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Got a second? Fisher a bridesmaid again

By Will GrayJanuary 21, 2018, 1:40 pm

Ross Fisher is in the midst of a career resurgence - he just doesn't have the hardware to prove it.

Fisher entered the final round of the Abu Dhabi HSBC Championship with a share of the lead, and as he made the turn he appeared in position to claim his first European Tour victory since March 2014. But he slowed just as Tommy Fleetwood caught fire, and when the final putt fell Fisher ended up alone in second place, two shots behind his fellow Englishman.

It continues a promising trend for Fisher, who at age 37 now has 14 career runner-up finishes and three in his last six starts dating back to October. He was edged by Tyrrell Hatton both at the Italian Open and the Alfred Dunhill Links Championship in the fall, and now has amassed nine worldwide top-10 finishes since March.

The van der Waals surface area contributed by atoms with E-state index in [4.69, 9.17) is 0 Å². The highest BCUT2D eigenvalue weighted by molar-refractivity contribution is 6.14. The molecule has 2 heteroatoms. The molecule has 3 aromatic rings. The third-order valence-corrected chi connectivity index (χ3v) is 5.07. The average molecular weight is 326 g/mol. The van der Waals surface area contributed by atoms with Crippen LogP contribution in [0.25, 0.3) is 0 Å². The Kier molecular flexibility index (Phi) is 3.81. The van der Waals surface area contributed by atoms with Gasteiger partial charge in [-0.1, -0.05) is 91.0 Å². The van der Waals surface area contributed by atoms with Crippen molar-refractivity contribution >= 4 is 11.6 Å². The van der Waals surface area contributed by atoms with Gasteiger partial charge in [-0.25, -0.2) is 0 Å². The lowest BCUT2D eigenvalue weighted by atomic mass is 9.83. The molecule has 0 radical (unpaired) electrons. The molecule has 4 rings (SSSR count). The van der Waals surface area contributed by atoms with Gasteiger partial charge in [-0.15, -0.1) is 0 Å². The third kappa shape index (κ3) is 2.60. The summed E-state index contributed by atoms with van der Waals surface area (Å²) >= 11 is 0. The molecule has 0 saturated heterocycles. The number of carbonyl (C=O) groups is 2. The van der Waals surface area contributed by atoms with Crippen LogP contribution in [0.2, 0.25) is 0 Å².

Full-field scores from the Abu Dhabi HSBC Championship

Fisher took a big step toward ending his winless drought with an eagle on the par-5 second followed by a pair of birdies, and he stood five shots clear of Fleetwood with only nine holes to go. But while Fleetwood played Nos. 10-15 in 4 under, Fisher played the same stretch in 2 over and was unable to eagle the closing hole to force a playoff.

While Fisher remains in search of an elusive trophy, his world ranking has benefited from his recent play. The veteran was ranked outside the top 100 in the world as recently as September 2016, but his Abu Dhabi runner-up result is expected to move him inside the top 30 when the new rankings are published.